Saturday, February 22, 2014
Good morning, Wesley. Thank you for the flowers you dropped off. Am up to about 11 minutes or so of the transcription and the total monologue is a little over 18 minutes. Had to take my office out onto the back porch, that is why I didn't hear you when you rung the doorbell. The golf course is so lovely to look at and the breeze off the lagoon smells heavenly.
Have the video on Mulvehill on a loop so I can listen over and over and get the transcription as accurate as possible. You remember Grumpy, don't you? I am sure you have. Think you met him at the last candidate meet and greet. Grumpy is our parrot. Hasn't said a single word in six years. Left the video on the other night, playing over and over, in the kitchen with poor Grumpy in his cage having to hear this nonsense for hours. Poor thing.
Now, the problem. Can you take our parrot and watch him for a few days, Wesley? Now he will not shut up. For hours now he squalks gibberish, crazy nonsense, and will not shut up. Can make out words now and then like "resilient," and "rain on the lake! "rain on the lake!" Am hoping some nice, peace and quiet, will help him recover. My husband started leaving windows open, by "accident," he said. He's trying to get Grumpy to take his final flight. I am so angry right now.
Without further ado am going to continue the transcription. Am out here in the heat, on the back porch, and can still hear that crazy bird. I'll call you in a couple hours.
Your friend, Anna
The Mulvehill monologue continues, beginning with a couple of sentences from the last monologue (Part IV) for some context.
... So, I talked about how, at the core, and I have to thank, really, Mr. Bornstein, our city manager, because he sat with me for about three hours and preparing this presentation. So I really do thank you for that. But we worked on nurturing, the nurture, nurturing of a conservation mindset and how that is what themes that we have here in our city. That we use education as a component of that, we develop policies and programs around that.
Part V follows:
We have developed rebates, energy audits and grants, and marketing and outreach which I think we need to do more of. But in that nurture template. That is one of the ways that we are focusing on building resilience in our community. And this, these are what will be called sustainability conversions, how we took, for example, Old Bridge Park and converted it into Snook Islands. This is very people really enjoy seeing this, hmmm, how we can take something and turn it into something completely different. And actually use[mumbling] would use that material to create our artificial reefs. So they took bridge down and built this new public use facility. Adaptive reuse, the cultural council, how that building had now become the Palm Beach Cultural Council and the largest cultural council on the East Coast. Hmmm. In our downtown. Community revitalization, our old beach building, to, hmmm, what we are going to be doing opening the Casino in October, November. And partnerships and vision, hmmm, talked about the $23 million NSP grant and how we had taken some of the spaces in our community, the foreclosed properties, etc. And, hmmm, have used grant money tied in again, the partnerships that were used to, to get, to get the money. The $23 million and how many partners are involved in helping our community with this, with the partnership and vision for the city. And this was an example, I didn't have a picture of the old bocci ball court, hmmm, but Joe Kroll took the old bocci ball court in Bryant Park and converted out to new park space to an outdoor exercise area. And how these kind of wheels inte, integrate, hmm, the pre, preservation and conservation of our natural resources, hmm, enhancing green and space and livability, we just heard from Erica about that even with Parks and Recreation and improving the walkability and bikeability, I mean we talked about it in the first, you know, hour of our, our meeting about the bike paths and everything. And how we're really working on branding sustainability, that we are project based, hmmm, with an overreaching sustainability branded image. So even in our Casino building, that it's being done to, hmm, green standards, and, hmmm, what is the [someone on the dais gives her the name of the certification] the LEED certification, thank you, that, hmm, the $23 million NSP program, that the houses are being re, rebuilt and with a lot of green, umm, aspects. So, we focus on projects but we have an overreaching brand of sustainability. Some of the lessons that I shared, umm, in that we have learned is that we need decisive leadership, umm, we've had visionary leaders and helping make these projects come to reality. That relationships and partnerships have been key, umm, that nongovernment NGOs or nongovernment organizations, our universities, government, and government organizations. Our, the ROS, that they call it, return on sustainability, hmmm, multidimensional creative benefits. How are we getting benefits from these programs?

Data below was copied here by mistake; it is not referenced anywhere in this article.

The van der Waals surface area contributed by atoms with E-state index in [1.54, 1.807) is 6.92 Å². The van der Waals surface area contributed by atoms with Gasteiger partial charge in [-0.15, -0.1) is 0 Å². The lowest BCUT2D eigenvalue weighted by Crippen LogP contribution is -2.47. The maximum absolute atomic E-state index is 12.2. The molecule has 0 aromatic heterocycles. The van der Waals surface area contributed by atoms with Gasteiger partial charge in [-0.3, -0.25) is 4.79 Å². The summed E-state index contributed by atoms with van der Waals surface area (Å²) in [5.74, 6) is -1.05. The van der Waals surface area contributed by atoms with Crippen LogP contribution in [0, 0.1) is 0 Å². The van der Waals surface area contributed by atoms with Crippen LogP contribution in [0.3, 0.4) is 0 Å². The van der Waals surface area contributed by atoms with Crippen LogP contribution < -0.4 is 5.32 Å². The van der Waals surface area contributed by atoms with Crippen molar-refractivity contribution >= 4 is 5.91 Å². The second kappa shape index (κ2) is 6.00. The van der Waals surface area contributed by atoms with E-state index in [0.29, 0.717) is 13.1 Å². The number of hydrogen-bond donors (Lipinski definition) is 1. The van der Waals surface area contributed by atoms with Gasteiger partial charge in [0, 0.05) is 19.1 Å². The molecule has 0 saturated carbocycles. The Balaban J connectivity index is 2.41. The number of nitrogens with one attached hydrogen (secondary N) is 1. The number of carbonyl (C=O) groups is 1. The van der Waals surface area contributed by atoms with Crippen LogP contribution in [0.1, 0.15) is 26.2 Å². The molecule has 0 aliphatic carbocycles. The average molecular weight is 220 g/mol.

Dear Wesley. I have to stop now. The bird has been getting worse. Just freaking out, squalking about "rain in the lake!" and other stuff. Think Grumpy is going to have to be sedated. Thank you for taking him for a few days. Will pick up tomorrow with the transcribing. Am up to 14:15 of the total of 18:21 total to be transcribed. This is one of the hardest projects I have ever tried. Trying to make sense of this presentation makes my head hurt. But I continue on. Will see you in a little while, Anna.